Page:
Screen Shot 2016-09-12 at 11.43.24 [Sade, Donatien Alphonse Francois marquis de] La nouvelle Justine, ou les Malheurs de la Vertu (The new Justine, or the Misfortunes of Virtue)
Written in 1787, Donatien Alphonse François de Sade's composed his erotic work whilst he was detained in Bastille. In 1791, the work was published in Girouard, Paris.

Six years later, he published a new, revised edition, under the title La nouvelle Justine, this was later supplemented by a new extension under the title L'Histoire de Juliette, sa soeur. Due to the pornographic images featured in the work, which were deemed as obscene, in 1798 the text was banned and Sade was imprisoned in 1801.

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De Sade's erotic works combine philosophy with pornography, laden with images of sexual fantasies, some which were violent and blasphemous against the Catholic Church. He believed in the ultimate extreme freed, unrestrained by morality, religion and law. It is no surprise, that the words ''sadism'' and ''sadist'' derive from his name.

In total, de Sade spent 32 years in both jails and insane asylums, with many of his works written whilst he was detained.

Sade_-_Philosophie_dans_le_boudoir,_Tome_I_titre_1795 [Sade, Donatien Alphonse Francois marquis de] La Philosophie dans le Boudoir
One of de Sade's most famous works was La philosophie dans le boudoir, 1795 (Philosophy in the Boudoir.) The socio-political drama, which at the time it was published was deemed a work of pornography, is set in a bedroom with the two protagonists arguing the importance of the the libertine philosophy in France, which they warn, if ignored, could see the return of the monarchy.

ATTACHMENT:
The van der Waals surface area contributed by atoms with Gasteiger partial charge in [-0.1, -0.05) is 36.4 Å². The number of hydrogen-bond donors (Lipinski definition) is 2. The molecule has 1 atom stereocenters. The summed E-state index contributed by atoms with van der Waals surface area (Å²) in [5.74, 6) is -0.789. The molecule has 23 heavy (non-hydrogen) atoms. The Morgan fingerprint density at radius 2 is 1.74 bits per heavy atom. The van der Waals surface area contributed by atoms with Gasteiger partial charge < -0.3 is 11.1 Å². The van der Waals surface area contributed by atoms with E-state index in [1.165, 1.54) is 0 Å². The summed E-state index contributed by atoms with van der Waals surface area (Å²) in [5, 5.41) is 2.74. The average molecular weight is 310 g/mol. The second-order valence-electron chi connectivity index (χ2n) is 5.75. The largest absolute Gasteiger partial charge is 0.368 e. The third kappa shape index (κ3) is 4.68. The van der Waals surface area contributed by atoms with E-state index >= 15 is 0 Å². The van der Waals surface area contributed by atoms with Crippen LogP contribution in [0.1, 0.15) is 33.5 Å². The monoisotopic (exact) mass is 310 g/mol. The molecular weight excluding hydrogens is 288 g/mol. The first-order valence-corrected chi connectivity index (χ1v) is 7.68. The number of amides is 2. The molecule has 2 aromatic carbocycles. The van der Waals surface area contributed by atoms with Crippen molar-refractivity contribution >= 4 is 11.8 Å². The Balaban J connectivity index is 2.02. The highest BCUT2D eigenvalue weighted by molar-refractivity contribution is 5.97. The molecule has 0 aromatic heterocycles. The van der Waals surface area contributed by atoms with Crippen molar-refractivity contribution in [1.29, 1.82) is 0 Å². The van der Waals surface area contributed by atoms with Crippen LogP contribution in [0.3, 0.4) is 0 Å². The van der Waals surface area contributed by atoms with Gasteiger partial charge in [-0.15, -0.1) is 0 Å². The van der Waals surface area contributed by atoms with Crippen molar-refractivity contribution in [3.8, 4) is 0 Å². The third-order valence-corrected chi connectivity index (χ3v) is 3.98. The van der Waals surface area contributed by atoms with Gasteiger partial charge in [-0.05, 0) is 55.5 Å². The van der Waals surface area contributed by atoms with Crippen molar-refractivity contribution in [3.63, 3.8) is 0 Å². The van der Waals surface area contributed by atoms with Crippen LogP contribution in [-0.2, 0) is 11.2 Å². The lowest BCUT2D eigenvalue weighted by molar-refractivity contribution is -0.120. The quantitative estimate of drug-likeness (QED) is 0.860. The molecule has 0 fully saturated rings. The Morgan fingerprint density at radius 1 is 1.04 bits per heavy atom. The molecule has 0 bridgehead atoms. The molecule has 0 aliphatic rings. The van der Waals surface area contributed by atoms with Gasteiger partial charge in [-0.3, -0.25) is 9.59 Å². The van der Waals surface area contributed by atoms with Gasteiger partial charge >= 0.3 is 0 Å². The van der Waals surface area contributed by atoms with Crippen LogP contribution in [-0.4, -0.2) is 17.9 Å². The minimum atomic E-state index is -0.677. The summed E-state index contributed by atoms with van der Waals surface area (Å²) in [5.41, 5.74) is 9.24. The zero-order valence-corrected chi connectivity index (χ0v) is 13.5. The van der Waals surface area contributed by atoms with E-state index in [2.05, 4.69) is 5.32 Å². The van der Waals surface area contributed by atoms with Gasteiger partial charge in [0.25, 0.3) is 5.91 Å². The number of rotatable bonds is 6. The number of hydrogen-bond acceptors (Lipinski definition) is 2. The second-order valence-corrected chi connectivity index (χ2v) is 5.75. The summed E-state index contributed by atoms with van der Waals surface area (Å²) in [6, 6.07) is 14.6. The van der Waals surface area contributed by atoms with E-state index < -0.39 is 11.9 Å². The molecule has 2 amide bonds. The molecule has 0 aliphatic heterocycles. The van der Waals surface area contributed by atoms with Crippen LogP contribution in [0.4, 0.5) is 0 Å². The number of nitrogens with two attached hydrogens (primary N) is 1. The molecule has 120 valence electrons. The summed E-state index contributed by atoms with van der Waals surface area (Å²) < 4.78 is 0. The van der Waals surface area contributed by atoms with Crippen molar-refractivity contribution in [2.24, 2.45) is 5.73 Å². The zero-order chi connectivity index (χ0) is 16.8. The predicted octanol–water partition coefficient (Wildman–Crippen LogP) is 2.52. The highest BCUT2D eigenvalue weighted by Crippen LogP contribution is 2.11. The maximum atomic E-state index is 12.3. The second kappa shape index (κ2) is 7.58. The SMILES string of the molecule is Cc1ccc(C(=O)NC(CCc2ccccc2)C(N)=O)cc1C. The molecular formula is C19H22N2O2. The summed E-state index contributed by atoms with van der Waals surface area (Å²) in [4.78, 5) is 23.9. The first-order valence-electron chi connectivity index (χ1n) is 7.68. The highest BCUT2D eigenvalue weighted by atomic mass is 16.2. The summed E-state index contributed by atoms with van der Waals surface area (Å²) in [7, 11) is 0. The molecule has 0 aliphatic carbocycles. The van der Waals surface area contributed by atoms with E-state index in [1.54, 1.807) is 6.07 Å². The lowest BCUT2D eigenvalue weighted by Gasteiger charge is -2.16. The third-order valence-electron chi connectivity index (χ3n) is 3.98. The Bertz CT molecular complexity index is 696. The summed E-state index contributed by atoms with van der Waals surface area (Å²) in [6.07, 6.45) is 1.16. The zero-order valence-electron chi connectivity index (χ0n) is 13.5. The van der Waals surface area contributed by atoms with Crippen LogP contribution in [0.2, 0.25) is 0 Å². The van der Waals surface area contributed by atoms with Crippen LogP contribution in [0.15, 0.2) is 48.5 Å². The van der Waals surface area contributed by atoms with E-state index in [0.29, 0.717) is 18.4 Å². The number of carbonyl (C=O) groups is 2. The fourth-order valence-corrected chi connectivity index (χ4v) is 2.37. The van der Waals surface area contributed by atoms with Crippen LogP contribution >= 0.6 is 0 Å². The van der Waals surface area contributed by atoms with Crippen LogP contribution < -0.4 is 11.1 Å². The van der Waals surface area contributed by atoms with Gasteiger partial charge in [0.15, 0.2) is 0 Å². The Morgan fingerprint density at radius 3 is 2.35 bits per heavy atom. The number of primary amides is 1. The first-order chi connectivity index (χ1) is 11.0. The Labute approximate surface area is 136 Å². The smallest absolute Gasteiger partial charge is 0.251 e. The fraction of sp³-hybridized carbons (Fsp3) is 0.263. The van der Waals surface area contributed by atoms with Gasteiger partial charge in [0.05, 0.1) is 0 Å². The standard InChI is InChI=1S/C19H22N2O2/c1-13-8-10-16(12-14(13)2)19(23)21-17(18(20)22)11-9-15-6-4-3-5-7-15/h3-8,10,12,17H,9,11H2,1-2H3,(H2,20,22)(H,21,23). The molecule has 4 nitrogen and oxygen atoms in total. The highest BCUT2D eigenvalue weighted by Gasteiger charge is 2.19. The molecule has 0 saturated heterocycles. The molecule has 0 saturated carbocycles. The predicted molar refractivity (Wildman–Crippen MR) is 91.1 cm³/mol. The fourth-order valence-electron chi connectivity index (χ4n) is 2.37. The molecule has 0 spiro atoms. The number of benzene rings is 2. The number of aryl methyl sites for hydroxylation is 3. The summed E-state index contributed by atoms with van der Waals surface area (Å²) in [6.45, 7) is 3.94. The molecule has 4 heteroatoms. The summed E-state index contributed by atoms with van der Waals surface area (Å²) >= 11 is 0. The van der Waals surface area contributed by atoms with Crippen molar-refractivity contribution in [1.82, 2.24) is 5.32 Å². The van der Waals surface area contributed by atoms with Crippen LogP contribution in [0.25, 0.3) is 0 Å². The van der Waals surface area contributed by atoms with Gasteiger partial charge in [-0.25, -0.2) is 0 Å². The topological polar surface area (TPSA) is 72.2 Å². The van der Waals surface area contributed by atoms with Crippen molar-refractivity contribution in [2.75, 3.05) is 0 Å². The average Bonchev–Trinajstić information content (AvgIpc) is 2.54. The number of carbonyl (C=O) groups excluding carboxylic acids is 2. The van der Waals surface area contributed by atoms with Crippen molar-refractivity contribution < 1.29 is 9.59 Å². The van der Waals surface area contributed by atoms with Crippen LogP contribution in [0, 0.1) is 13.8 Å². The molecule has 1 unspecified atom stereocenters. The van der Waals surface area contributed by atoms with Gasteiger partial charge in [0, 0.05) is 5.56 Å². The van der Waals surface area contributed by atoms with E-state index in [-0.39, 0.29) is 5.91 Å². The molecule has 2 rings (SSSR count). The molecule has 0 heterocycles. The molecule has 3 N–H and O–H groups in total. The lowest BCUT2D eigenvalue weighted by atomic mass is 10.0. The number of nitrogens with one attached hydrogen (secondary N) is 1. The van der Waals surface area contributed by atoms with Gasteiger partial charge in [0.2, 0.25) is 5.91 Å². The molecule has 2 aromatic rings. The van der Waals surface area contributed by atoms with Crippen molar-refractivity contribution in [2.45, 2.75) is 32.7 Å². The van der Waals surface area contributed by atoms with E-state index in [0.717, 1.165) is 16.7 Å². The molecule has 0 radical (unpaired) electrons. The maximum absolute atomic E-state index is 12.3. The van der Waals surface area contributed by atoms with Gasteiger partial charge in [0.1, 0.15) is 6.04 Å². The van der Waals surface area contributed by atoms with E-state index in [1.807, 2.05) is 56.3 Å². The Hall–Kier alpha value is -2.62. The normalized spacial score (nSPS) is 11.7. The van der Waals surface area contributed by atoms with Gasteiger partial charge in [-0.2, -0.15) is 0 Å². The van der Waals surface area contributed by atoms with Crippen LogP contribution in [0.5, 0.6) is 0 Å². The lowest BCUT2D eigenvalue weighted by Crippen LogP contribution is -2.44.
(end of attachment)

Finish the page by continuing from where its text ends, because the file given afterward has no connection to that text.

The work includes one of de Sade's most infamous writings: a pamphlet on the new republican government which makes the case for atheism and that if any crime is committed while seeking pleasure, it cannot be condemned.

[Cleland, John]. Memoirs of a Woman of Pleasure. 2 [Cleland, John]. Memoirs of a Woman of Pleasure. 2
During his lifetime, Cleland became penniless, which led him to write Fanny Hill, 1748–49, an elegant work of pornography describing the activities of a London prostitute. When originally published, it was immediately suppressed and Cleland was called before the Privy Council. He pleaded his extreme poverty and was not sentenced, instead, Lord Granville spotted his talents and gave him a yearly pension of £100. He used the money to became a journalist and playwright.

An expert of the works of John Cleland, David Foxon concludes that this version of Memoirs of a Woman of Pleasure is the second known edition of the work, dated 1760.

John Cleland's erotic epistolary novel Fanny Hill (in the original English subtitled Memoirs of a Woman of Pleasure) is told from the perspective of a woman, portraying the protagonist's sexual life in 18th century England. Cleland's lead character indulges the reader in her erotic adventures with a number of men. A woman as the protagonist of their own erotic biography makes this work one of the most oppressed books of literary history from the 18th century. It was only in 1963 it was fully acquitted by a New York tribunal.

All works featured will be in Koller's sale on September 24. From September 19-24 Old Master and 19th century painting, porcelain, jewelry and furniture will also be going under the gavel. Check out the full catalog here.

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